D40 Body - small button

Discussion in 'Nikon' started by glynsumner, Jul 30, 2009.

  1. This maybe a silly question but I have limited experience with DSLRs. On the Nikon D40 body there is a small button beside the lens mount (photo attached)
    [​IMG][/IMG]
    [​IMG][/IMG]
    Could anyone please tell me what the purpose of this small button is?
     
  2. That's the release button that unlocks the lens from the mount so that you can remove it.
     
  3. No not that button its on the opposite side, lower left as you look at the lens mount
    00U51K-159905684.jpg
     
  4. I think that is the button that lets the camera know that the lens is at it's narrowest aperture. Only for non-G (no aperture ring) lenses. This is needed so the camera can have the full range of apertures available.
     
  5. ShunCheung

    ShunCheung Moderator

    That little switch detector is on all AF Nikon SLRs that have no aperture follower tab; i.e. the one that cannot meter with lenses that have no built-in CPU. On Nikon lenses that have an aperture ring, there is a little post with the fancy name "EE Survo Coupling Post." When the lens is set to its minimum aperture, that post will press on this little switch to inform the camera. Otherwise, the camera would display the Fee error. The switch is useless with G lenses since they have no aperture ring and is automatically set to the minimum aperture.
    On Nikon bodies that have the aperture follower tab so that they can meter with no-CPU lenses, there is no such switch, e.g. the D200, D300, D700, etc.
     
  6. Cannot believe I beat shun with an answer, but only by a few seconds, haha.
    And your answers is also a lot more elaborate.
     
  7. ShunCheung

    ShunCheung Moderator

    Sjoerd, it is 4am here in California. Gimmy a break. :)
     
  8. Thanks very much guys for clarifying that, my curiosity is satisfied.
     
  9. Good question, and good answer, Shun. I never thought this small tab is all it takes for the lens to tell the SLR that it's at the smallest aperture. I thought it involved a complex protocol using the 7 data contacts.
     
  10. ShunCheung

    ShunCheung Moderator

    Here is an image comparing the D100 vs. D200 mounts. You can see the aperture follower tab in the 1 o'clock position on the D200, while the D100 has the little switch in discussion here in the 7, 8 o'clock poition.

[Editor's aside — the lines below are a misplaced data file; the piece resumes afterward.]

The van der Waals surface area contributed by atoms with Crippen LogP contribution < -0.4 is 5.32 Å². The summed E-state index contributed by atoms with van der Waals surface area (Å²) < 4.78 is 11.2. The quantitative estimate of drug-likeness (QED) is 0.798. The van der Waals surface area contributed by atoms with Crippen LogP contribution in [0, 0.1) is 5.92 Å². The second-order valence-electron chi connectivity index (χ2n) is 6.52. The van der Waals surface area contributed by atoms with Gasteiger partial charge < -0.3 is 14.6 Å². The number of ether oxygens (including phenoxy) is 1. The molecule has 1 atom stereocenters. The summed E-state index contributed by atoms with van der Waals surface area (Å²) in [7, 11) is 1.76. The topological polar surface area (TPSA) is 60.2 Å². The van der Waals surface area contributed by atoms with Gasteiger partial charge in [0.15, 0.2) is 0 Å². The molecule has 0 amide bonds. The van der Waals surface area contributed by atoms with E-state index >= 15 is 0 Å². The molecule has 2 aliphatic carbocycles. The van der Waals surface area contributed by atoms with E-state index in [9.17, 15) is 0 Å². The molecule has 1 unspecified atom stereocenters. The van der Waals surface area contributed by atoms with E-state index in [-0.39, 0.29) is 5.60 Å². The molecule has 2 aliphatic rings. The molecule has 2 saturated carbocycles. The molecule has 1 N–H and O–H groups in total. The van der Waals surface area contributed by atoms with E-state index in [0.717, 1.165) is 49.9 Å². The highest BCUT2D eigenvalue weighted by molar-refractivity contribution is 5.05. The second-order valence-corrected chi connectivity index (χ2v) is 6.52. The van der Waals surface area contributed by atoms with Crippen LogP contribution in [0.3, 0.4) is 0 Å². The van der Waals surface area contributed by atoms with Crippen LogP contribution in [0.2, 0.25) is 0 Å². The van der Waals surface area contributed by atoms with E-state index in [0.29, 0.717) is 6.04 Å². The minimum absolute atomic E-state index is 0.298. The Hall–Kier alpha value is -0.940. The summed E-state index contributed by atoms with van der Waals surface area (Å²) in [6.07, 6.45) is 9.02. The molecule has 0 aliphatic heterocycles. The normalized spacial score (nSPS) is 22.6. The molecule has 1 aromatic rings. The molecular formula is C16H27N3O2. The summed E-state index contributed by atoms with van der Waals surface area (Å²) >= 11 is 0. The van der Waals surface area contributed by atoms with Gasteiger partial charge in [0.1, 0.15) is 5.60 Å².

You may also notice the different mirror size. The D100 was an early DSLR, converted from the Nikon F80/N80 film body so that it retains the mirror for a film/FX SLR. The D200 was designed from scratch as a DX DSLR so that it only needs a small mirror.
    00U53K-159925684.jpg
     
  11. Well now here's an interesting question. Why do some bodies (D40/D60 etc.) have a switch that doesn't bind up on a non-AI lens and others (D100/D80 etc). have one that does?
    Is it just that the D40/D60 etc. is newer? What is like on a D90?
     
  12. I don't know, but it is very annoying, i had to convert my 105mm F2.5 to AI myself to be able to use it on my D90. It is just 'leaving out' some plastic on the camera to make it fit.
    Are you still up, shun?
     
  13. Why do some bodies (D40/D60 etc.) have a switch that doesn't bind up on a non-AI lens and others (D100/D80 etc). have one that does?
    Different mechanics involved. Why that came about, you'll have to ask the Nikon engineers that designed it.
    On the D40/D60, the EE post on the aperture ring pushes the switch IN when the lens aperture ring is set to minimum aperture. Mounting a non-AI lens with an extended aperture ring rear skirt does essentially the same thing mechanically. No harm done.
    On the D50/D70/D80/D90/D100, the EE post pushes the switch SIDEWAYS when the lens aperture ring is set to minimum aperture. Mounting a non-AI lens with an extended aperture ring skirt does NOT do the same thing (see above). Eventual harm done.
    I think the current bodies (except for the D90) all have the newer design found on the D40?
    D200/300/700 and D1/D2/D3 bodies don't have this little switch, but they do have an AI meter indexing tab/ring that also moves radially, not in/out, so mounting a non-AI lens will also cause eventual harm/damage.
     
  14. ShunCheung

    ShunCheung Moderator

    You can add the D3000 to that list. We just received our sample D3000 from Nikon USA. It looks very similar to the D40, and that little switch also gets pushed in.
     

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